Mr. Haynes then announced that the Doctor would break a hundred balls on time. The four rifles were loaded, and a man detailed to assist Texas Jack in keeping them loaded. A boy stepped to the barrel and handed the balls to Col. Fletcher, who kept them in the air as fast as he could throw them. The Doctor stood as though carved in stone. The rifle was raised and fired. A quick jerk downward with the right hand popped the empty shell in his face, and a second shot was heard. Eighteen glass balls were broken as quick as a lazy man could clap his hands eighteen times. Then a ball was missed: There was another long run of dead shots, followed by two misses. One hundred and eight balls were broken in three minutes and fifty-three seconds. The time would have been even better, were it not for an awkward balk with one of the rifles. This is the best time ever made by the Doctor, beating his Boston time over forty seconds. He discharged the rifles faster than two men could load them.

Col. Fletcher then stood a hundred paces away, and began to hurl glass balls at the Doctor's head. The Doctor missed the first two, and then shattered four in succession. They were thrown with such force that the broken pieces were showered upon Carver's broad-brimmed sombrero. During this scene two martins darted across his vision, and quick as thought he blazed away, but missed them.

Col. Fletcher then hurled a bail in the sky with all his force. It went up like a rocket, and began a beautiful curve a hundred feet above Carver's head. He kept his feet, bent himself backward in the shape of a bow, drew the rifle to his eye, and shivered the glass into a million of fragments. A handful of feathers appeared and sailed away upon the air like the fiery drippings of an exploded rocket.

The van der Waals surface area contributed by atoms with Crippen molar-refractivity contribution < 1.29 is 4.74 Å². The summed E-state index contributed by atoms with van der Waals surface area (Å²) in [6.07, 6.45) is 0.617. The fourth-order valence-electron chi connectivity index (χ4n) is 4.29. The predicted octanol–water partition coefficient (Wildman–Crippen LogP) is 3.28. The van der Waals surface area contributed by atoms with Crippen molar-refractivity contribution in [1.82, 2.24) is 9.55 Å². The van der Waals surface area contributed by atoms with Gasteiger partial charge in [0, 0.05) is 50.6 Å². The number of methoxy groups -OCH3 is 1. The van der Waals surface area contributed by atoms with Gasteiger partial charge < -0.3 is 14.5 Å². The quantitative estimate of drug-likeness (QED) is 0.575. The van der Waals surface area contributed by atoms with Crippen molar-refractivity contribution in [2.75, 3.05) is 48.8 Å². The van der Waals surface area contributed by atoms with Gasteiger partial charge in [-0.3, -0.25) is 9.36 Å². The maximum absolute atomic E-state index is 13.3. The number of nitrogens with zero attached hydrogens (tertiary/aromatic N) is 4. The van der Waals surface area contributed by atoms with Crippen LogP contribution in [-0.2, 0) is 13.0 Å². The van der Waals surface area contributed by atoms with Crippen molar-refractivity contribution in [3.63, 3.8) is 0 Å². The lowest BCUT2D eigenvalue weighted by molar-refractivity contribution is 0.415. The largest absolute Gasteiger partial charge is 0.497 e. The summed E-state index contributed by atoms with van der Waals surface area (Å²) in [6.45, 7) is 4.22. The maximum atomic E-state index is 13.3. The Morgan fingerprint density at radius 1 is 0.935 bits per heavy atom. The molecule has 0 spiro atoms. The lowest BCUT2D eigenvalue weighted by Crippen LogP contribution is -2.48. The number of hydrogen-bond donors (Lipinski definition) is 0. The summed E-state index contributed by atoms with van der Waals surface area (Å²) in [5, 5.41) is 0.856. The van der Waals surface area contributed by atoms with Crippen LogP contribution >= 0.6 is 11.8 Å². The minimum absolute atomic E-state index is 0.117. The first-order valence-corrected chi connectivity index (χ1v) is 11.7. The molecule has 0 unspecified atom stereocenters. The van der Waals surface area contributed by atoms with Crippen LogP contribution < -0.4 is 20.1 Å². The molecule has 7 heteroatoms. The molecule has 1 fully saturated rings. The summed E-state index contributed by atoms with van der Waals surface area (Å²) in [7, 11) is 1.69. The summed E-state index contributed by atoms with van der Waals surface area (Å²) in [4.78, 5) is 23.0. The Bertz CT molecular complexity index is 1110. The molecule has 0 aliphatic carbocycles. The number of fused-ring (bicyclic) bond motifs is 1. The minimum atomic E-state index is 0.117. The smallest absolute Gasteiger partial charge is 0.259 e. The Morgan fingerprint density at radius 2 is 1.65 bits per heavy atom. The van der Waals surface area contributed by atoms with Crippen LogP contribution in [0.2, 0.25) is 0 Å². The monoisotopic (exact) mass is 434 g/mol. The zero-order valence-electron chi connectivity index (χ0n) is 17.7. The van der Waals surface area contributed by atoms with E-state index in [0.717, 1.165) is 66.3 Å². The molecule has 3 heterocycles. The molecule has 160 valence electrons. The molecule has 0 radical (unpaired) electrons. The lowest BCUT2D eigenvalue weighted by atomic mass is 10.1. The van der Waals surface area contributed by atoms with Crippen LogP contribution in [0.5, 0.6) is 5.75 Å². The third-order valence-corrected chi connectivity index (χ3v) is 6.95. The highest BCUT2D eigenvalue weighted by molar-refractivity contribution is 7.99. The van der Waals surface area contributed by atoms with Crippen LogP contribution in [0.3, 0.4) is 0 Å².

After this feat the Doctor discarded the rifle for a Parker shotgun. Col. Fletcher stood thirty yards distant, and threw the balls away beyond him. They were broken repeatedly at from seventy to eighty yards. After several trials the Doctor broke at that distance two balls thrown in the air at the same time. He repeated this feat three times.

A heavy ball made of bell metal, Col. Fletcher's invention, so constructed that it would ring whenever a shot touched it, was rolled in the air. The Doctor rang it fifteen times twice before it reached the ground. These shots were made at a distance of from fifty to sixty yards. The Doctor then retired.

The most of the spectators rushed for the cars, more than satisfied. The Doctor drew on his coat, and quietly drank two glasses of sarsaparilla. He takes nothing stronger.

After a half hour’s rest he raised a rifle without removing his coat, and asked his friend Texas Jack to pitch up something while he emptied the gun. Jack tossed up a peanut at fifteen feet, and the Doctor shot off the end. A ginger snap was split in twain. The cover of a paper box was propped on the ground fifty feet away. The Doctor discharged his rifle from the hip, and promptly put two bullets through it. He afterward broke three soda-bottles at the same distance, shooting in the same manner; but he made many misses while blazing at the bottles. All the bullets, however, struck the ground within three inches of them. Many persons think that the Doctor takes no aim while shooting from the hip. This is a mistake, for the manner in which he runs his eye along the barrel, gazes at the sight, and takes in the object in view, shows that he seeks a correct angle before pulling the trigger. In shooting on the wing he takes sight without shutting either eye. This attracted the attention of a stranger yesterday. “Why do you aim with both eyes open, Doctor?” he inquired.